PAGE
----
Retail Credit Card Accounts Hard for Citi to Sell
Uncertainty about upcoming credit card regulations and a lack of market capital have frustrated Citigroup's efforts to sell off its portfolio of private label retail credit accounts, according to a Reuters report. Investors and industry analysts contacted by Reuters reporters admitted that the few companies willing to take $50 billion in retail credit card accounts want to wait until they can more accurately project profits on the deal.

Few retailers offer credit cards directly, since complex credit accounts often require tougher security and liquidity requirements. A handful of banks and private equity groups specialize in the business of offering retail credit under retailers' names, but the major players face their own hurdles without the further challenge of absorbing new accounts.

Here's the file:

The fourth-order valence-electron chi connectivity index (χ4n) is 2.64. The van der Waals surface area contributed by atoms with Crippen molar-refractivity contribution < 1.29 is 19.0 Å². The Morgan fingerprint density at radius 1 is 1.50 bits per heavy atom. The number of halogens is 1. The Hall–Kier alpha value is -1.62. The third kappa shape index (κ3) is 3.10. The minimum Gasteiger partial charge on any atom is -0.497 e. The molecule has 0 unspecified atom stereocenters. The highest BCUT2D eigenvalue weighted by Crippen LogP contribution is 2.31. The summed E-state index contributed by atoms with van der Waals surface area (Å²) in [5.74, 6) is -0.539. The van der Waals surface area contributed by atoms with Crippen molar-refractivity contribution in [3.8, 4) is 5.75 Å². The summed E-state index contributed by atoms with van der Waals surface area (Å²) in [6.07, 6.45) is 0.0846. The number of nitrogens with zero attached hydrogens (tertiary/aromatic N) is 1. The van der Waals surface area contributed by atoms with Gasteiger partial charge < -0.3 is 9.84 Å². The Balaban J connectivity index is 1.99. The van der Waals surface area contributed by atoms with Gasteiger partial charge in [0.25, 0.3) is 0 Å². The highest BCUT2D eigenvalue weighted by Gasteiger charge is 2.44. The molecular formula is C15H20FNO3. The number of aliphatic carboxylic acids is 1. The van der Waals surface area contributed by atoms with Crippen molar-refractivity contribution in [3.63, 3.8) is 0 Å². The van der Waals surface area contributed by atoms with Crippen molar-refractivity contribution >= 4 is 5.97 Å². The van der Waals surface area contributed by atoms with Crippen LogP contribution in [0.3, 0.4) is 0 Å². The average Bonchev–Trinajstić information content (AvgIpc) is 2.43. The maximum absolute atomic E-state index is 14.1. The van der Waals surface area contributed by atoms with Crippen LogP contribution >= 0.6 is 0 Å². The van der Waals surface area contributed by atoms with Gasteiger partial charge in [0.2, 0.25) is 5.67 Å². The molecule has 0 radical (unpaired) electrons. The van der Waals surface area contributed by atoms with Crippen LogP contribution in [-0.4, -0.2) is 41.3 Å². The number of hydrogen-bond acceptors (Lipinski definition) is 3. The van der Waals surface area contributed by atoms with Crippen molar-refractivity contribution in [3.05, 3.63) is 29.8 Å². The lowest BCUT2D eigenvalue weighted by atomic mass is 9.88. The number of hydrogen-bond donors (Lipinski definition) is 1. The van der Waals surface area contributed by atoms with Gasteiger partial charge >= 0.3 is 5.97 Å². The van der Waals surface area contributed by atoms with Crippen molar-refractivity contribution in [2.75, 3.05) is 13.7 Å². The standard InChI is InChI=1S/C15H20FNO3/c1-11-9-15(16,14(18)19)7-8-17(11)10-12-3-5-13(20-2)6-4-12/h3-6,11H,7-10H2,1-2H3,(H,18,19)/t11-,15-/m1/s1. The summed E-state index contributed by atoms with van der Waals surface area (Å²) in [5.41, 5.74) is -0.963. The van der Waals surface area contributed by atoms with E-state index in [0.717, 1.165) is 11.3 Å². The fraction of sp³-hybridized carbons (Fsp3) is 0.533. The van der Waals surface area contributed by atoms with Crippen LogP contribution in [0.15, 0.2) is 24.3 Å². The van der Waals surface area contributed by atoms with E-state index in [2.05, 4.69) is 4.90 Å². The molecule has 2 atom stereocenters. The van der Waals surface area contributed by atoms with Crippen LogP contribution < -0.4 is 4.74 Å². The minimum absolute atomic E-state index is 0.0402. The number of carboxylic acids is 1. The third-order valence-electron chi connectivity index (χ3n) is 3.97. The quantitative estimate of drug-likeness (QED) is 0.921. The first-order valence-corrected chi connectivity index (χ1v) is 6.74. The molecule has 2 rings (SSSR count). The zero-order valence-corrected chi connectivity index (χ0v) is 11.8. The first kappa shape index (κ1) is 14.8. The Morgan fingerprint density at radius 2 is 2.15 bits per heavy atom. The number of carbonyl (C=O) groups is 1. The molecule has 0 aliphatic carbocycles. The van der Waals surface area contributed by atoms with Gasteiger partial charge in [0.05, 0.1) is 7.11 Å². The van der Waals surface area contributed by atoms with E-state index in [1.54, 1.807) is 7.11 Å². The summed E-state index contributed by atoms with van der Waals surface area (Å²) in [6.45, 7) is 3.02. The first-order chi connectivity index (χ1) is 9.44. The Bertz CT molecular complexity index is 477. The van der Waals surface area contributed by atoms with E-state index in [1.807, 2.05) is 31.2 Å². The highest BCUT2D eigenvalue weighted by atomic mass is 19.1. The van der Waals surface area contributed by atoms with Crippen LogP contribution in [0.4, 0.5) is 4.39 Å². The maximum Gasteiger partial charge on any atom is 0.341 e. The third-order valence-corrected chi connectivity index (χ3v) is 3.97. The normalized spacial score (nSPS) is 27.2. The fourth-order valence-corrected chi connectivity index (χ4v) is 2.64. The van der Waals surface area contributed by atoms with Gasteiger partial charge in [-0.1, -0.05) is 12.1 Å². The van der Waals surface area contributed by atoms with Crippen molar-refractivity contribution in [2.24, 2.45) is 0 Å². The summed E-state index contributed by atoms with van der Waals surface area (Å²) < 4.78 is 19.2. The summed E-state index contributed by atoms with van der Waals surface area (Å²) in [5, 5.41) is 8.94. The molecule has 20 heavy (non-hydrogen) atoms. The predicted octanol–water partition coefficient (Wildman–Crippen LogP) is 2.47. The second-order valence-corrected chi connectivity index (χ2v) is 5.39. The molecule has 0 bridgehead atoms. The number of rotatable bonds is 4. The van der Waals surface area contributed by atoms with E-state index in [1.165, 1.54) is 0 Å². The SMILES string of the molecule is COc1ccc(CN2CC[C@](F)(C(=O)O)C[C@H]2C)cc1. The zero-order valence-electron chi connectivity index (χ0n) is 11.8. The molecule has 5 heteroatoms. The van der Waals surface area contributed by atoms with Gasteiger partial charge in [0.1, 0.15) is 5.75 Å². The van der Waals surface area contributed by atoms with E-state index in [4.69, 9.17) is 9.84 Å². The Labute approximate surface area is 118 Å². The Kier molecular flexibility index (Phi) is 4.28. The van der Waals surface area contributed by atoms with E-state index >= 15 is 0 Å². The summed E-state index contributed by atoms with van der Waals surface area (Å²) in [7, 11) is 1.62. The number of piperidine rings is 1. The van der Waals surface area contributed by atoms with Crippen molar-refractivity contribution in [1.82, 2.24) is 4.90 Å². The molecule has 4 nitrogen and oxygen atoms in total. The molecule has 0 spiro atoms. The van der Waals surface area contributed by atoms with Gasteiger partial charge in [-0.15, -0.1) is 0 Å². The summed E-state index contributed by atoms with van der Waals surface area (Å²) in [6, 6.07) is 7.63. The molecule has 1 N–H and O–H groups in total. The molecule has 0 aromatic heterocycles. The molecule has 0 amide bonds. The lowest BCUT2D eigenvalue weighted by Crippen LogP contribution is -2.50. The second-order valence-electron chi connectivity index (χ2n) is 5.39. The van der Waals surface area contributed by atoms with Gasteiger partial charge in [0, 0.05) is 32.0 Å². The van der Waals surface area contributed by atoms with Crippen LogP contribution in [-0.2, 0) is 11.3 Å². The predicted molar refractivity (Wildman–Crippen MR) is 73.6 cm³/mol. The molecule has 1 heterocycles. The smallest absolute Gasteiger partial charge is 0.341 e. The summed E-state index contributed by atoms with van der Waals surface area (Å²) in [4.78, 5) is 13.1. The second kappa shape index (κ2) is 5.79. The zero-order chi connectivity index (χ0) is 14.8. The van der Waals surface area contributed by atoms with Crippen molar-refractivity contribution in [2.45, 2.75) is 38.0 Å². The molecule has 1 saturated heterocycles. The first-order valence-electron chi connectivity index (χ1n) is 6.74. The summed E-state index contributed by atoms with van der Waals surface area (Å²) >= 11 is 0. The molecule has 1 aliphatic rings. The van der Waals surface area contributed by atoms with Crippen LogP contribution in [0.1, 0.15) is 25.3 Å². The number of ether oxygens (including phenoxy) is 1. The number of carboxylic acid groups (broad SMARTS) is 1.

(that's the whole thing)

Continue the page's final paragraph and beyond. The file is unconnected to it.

Consumers in crisis tend to let retail credit cards fall into delinquency first, preferring to keep major branded credit cards current. Retail credit specialists compensate for these defaults with higher-than-average finance charges and with enhanced profit sharing from store partners. Despite investor pressure on Citi to divest its private label credit card services, the soft market may force the bank to maintain its accounts indefinitely.

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Joe Taylor Jr. is an internal business consultant for a Fortune 500 company, who writes about finance, culture, and design. He holds a Bachelor of Science in Communications from Ithaca College.